Interesting study, brought to our attention by Joern Fischer. An interesting element of this study, of course, is that the yield being talked about here is explicitly staked to livelihoods and not the abstract concept of a “sufficient” world yield or yield towards fighting hunger. In other words, it really has nothing to do (as far as I can see) with the traditional Borlaug Hypothesis that motivated the original land-sparing claims and ideas.
Is it meaningful that the socio-economic-political mechanism here is quite distinct from classic land-sparing arguments, and that it is based on an actually existing policy regime rather than an abstract one? Or is (or should) the debate be broad enough that land-sparing covers a situation which doesn’t clearly fit into the classic land-sparing formulation? I think it depends on if you are speaking of rhetoric, or scientifically assessable rigor, but more on that another time…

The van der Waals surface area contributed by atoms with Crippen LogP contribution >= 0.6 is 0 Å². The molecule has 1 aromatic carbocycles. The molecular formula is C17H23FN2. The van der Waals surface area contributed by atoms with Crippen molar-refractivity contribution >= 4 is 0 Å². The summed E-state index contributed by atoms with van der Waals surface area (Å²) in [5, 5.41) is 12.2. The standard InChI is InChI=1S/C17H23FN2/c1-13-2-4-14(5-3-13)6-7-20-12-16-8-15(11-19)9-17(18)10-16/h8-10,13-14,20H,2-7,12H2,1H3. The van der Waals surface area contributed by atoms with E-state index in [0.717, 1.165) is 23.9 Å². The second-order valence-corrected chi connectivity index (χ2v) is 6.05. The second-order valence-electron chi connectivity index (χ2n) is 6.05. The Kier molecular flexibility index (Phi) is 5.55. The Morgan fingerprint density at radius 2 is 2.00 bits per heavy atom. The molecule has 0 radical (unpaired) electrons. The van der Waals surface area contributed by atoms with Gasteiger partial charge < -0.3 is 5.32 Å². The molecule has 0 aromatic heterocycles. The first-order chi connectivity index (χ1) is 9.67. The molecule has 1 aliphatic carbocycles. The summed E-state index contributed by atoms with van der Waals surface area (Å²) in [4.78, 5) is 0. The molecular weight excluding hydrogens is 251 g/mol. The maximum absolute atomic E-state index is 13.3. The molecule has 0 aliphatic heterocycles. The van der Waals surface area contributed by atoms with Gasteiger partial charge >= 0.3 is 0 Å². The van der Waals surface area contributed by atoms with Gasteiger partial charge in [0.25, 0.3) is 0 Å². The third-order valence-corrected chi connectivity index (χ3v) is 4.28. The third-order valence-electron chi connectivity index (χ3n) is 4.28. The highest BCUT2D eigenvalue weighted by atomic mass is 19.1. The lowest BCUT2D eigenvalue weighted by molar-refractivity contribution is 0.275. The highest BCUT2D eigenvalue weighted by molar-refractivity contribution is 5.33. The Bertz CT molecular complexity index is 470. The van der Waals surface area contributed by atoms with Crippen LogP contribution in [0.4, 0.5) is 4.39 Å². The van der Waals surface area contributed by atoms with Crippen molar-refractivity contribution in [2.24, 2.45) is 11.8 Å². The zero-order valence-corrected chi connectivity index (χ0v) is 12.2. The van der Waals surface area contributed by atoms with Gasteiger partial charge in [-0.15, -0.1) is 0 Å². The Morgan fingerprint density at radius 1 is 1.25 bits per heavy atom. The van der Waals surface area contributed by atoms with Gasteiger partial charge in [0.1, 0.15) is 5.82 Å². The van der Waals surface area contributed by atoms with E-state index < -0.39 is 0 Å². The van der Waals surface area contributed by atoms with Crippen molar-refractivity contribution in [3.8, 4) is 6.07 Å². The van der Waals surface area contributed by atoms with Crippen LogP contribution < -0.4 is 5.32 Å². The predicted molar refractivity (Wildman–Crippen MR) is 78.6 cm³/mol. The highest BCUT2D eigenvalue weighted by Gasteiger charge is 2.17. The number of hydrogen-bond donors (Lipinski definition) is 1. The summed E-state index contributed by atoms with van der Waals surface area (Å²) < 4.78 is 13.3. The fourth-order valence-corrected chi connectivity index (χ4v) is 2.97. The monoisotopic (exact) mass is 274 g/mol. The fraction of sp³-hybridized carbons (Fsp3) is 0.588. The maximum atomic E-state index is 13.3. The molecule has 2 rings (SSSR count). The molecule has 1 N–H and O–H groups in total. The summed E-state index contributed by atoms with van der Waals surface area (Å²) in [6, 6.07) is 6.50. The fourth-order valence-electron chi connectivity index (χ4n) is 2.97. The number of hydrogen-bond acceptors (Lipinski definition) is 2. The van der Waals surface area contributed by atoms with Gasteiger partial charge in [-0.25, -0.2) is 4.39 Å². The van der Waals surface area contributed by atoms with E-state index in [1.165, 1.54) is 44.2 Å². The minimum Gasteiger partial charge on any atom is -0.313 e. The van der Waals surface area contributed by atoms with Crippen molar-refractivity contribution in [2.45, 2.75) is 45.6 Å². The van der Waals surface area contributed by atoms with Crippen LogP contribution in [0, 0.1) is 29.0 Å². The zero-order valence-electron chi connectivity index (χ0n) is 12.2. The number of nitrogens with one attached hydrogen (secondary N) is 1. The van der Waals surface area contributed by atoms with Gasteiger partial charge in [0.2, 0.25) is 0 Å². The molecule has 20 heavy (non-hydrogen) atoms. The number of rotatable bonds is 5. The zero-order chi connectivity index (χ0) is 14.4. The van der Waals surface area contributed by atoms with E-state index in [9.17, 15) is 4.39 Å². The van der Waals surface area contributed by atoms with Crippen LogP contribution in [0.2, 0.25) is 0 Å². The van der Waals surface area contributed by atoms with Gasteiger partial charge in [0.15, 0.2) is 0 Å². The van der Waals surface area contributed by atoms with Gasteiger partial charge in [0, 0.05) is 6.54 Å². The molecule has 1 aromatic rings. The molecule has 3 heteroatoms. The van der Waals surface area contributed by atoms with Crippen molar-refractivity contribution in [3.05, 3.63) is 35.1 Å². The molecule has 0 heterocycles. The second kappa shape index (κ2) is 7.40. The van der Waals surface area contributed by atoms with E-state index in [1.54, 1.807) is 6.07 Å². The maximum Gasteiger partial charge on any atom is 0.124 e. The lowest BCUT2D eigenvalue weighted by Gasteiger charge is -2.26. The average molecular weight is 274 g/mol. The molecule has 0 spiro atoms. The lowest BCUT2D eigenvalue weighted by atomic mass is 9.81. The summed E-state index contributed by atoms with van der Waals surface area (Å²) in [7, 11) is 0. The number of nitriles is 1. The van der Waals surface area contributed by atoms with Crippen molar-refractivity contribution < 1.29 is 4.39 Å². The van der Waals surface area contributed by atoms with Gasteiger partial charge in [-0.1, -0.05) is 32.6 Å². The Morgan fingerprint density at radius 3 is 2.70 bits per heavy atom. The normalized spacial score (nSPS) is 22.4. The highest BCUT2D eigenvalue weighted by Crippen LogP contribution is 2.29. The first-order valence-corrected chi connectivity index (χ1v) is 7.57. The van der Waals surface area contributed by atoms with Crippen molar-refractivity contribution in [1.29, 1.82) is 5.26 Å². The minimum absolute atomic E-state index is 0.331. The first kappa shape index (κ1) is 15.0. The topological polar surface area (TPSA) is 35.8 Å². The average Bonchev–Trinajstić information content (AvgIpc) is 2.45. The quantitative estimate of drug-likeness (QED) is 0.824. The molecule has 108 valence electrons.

By Joern Fischer
Today I’d like to recommend a new paper by Richard Chandler, available here. It’s called A Small-Scale Land-Sparing Approach to Conserving Biological Diversity in Tropical Agricultural Landscapes, and gives us a fresh perspective on land sparing versus land sharing. Comments are welcome of course — when you read my review below, you will find I have never sounded so positive about land sparing before!
This paper may well spark some controversy. It compares land sparing and land sharing systems for coffee in Costa Rica. There are several features of this particular study that set it apart from other, apparently similar studies:
– the land sparing system examined (called integrated open canopy coffee, IOC) includes an institutional mechanism to spare land that is actually in place (rather than being advocated);
– the scale of farms practicing land sparing and land sharing is the same; both sharing and…
View original post 166 more words